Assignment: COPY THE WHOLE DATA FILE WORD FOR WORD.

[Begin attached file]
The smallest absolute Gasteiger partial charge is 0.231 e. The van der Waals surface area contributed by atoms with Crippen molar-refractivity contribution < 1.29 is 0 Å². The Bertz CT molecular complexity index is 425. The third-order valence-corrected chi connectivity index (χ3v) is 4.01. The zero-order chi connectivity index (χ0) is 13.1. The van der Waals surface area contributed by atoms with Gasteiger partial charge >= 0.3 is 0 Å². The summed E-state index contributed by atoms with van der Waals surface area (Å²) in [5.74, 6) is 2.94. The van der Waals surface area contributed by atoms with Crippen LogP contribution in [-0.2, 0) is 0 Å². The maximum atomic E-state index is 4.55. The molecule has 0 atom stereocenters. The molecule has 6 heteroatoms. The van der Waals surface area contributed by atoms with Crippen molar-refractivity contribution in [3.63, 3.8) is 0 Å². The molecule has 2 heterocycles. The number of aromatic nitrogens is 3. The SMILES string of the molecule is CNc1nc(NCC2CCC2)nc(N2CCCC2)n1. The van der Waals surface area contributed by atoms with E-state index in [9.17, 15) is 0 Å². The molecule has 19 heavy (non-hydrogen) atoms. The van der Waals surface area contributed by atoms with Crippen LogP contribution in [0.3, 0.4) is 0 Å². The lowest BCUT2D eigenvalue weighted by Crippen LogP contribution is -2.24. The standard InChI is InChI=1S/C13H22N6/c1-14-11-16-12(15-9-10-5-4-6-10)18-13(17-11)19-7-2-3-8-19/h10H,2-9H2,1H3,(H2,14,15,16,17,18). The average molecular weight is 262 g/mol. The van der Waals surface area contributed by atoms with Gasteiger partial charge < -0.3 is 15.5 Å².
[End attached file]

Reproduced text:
The smallest absolute Gasteiger partial charge is 0.231 e. The van der Waals surface area contributed by atoms with Crippen molar-refractivity contribution < 1.29 is 0 Å². The Bertz CT molecular complexity index is 425. The third-order valence-corrected chi connectivity index (χ3v) is 4.01. The zero-order chi connectivity index (χ0) is 13.1. The van der Waals surface area contributed by atoms with Gasteiger partial charge >= 0.3 is 0 Å². The summed E-state index contributed by atoms with van der Waals surface area (Å²) in [5.74, 6) is 2.94. The van der Waals surface area contributed by atoms with Crippen LogP contribution in [-0.2, 0) is 0 Å². The maximum atomic E-state index is 4.55. The molecule has 0 atom stereocenters. The molecule has 6 heteroatoms. The van der Waals surface area contributed by atoms with Crippen molar-refractivity contribution in [3.63, 3.8) is 0 Å². The molecule has 2 heterocycles. The number of aromatic nitrogens is 3. The SMILES string of the molecule is CNc1nc(NCC2CCC2)nc(N2CCCC2)n1. The van der Waals surface area contributed by atoms with E-state index in [9.17, 15) is 0 Å². The molecule has 19 heavy (non-hydrogen) atoms. The van der Waals surface area contributed by atoms with Crippen LogP contribution in [0.3, 0.4) is 0 Å². The lowest BCUT2D eigenvalue weighted by Crippen LogP contribution is -2.24. The standard InChI is InChI=1S/C13H22N6/c1-14-11-16-12(15-9-10-5-4-6-10)18-13(17-11)19-7-2-3-8-19/h10H,2-9H2,1H3,(H2,14,15,16,17,18). The average molecular weight is 262 g/mol. The van der Waals surface area contributed by atoms with Gasteiger partial charge < -0.3 is 15.5 Å².